No matter how much meticulous preparation and practical research goes into your year abroad, you can never be fully ready for the obstacles that living and studying in a foreign country will throw at you until you are experiencing it for yourself.
Despite the weekly "year abroad" meetings leading up to my trip (in which I was bombarded with endless information about applications, travel grants, university life, accommodation, and all manner of concerns), I still felt pretty clueless about what to expect.
A taste of life abroad
Lucky for me, as a student of two languages I was required by my university to undertake a three-month term abroad in Granada, Spain. It served as a sort of trial year abroad, in which I was able to adjust to the realities and challenges of living and studying abroad for an extended period of time.
Despite the weekly meetings leading up to my trip (in which I was bombarded with endless information about applications, travel grants, university life, and all manner of concerns), I still felt pretty clueless about what to expect.
That being said, I’d be lying if I pretended that I didn’t have a pretty good deal in Granada: Attending Spanish language classes with the same teachers Monday to Friday, in a group of fellow Leeds students, with a fixed schedule that left afternoons and weekends completely free. Sounds good right? The temporary nature of my residence in Granada, dream of a schedule, and the advantage of being there in the warmer months meant that it felt more like a holiday than a study placement. There was no room for homesickness—just the joy of furthering my Spanish and witnessing Spain's rich and vibrant culture.
The dolce vita?
After a whirlwind summer at home in England I was suddenly living in Verona, Italy and trying to become settled abroad all over again. The comfort of living at home had made me forget what it was like to be thrown in at the deep end. The initial feeling of being out of my depth (particularly as my Italian isn't as strong as my Spanish) has been hard to shake off.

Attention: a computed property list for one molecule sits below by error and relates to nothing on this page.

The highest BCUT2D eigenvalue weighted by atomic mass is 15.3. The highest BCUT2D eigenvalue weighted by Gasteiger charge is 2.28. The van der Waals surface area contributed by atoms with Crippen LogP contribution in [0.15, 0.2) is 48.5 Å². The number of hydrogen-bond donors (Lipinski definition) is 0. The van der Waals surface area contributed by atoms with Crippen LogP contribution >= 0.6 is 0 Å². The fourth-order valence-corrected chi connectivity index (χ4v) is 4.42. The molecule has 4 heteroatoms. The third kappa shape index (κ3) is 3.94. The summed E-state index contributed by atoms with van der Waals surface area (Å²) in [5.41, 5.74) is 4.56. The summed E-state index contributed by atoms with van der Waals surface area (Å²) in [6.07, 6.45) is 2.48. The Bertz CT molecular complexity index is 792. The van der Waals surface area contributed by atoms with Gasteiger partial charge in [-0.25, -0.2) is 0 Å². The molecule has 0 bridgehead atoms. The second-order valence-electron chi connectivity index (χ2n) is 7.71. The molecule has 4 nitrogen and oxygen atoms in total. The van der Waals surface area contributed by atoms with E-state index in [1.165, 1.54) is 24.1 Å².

As much as I adore the quaint cobbled streets, beautiful buildings, impressive piazzas and Italian culture in general, I struggled to find my feet in my day-to-day life—particularly my university studies. Unlike my experience studying in Granada, I don't have personalized classes with the same group every weekday and am just a regular student, meaning there's less guidance.
Now, I’m not saying that I expected to be spoon-fed information (I’m a very independent person). But even the simplest of tasks (for example, finding a confirmed list of academic term dates) has proven to be challenging. Even the timetable of lectures is not set in stone and professors make up their own schedule according to what suits them: They cancel lectures, change the time and place, and even finish the course early without prior warning. It’s almost as if they think we can read minds.
At first this really threw me off track; the haphazard nature of the Italian university system frustrates me (and my freakishly organized mentality) and makes me miss the structure and familiarity of studying in Leeds. But I’m gradually learning to not let it faze me and just accept that this is the Italian way doing things. After all, the whole point of studying abroad is to experience a different academic culture—however challenging it may be at first.
Although I have no idea what to expect in my upcoming January exams, I feel surprisingly calm about the situation. Unlike at English universities, here I have three chances to take and pass the exam, meaning that it’s not the end of the world if I fail (not that I’m planning to). It seems that the relaxed, easy-going Italian lifestyle is slowly starting to rub off on me, I’m learning to just go with the flow and I couldn’t be happier.Add this article to your reading list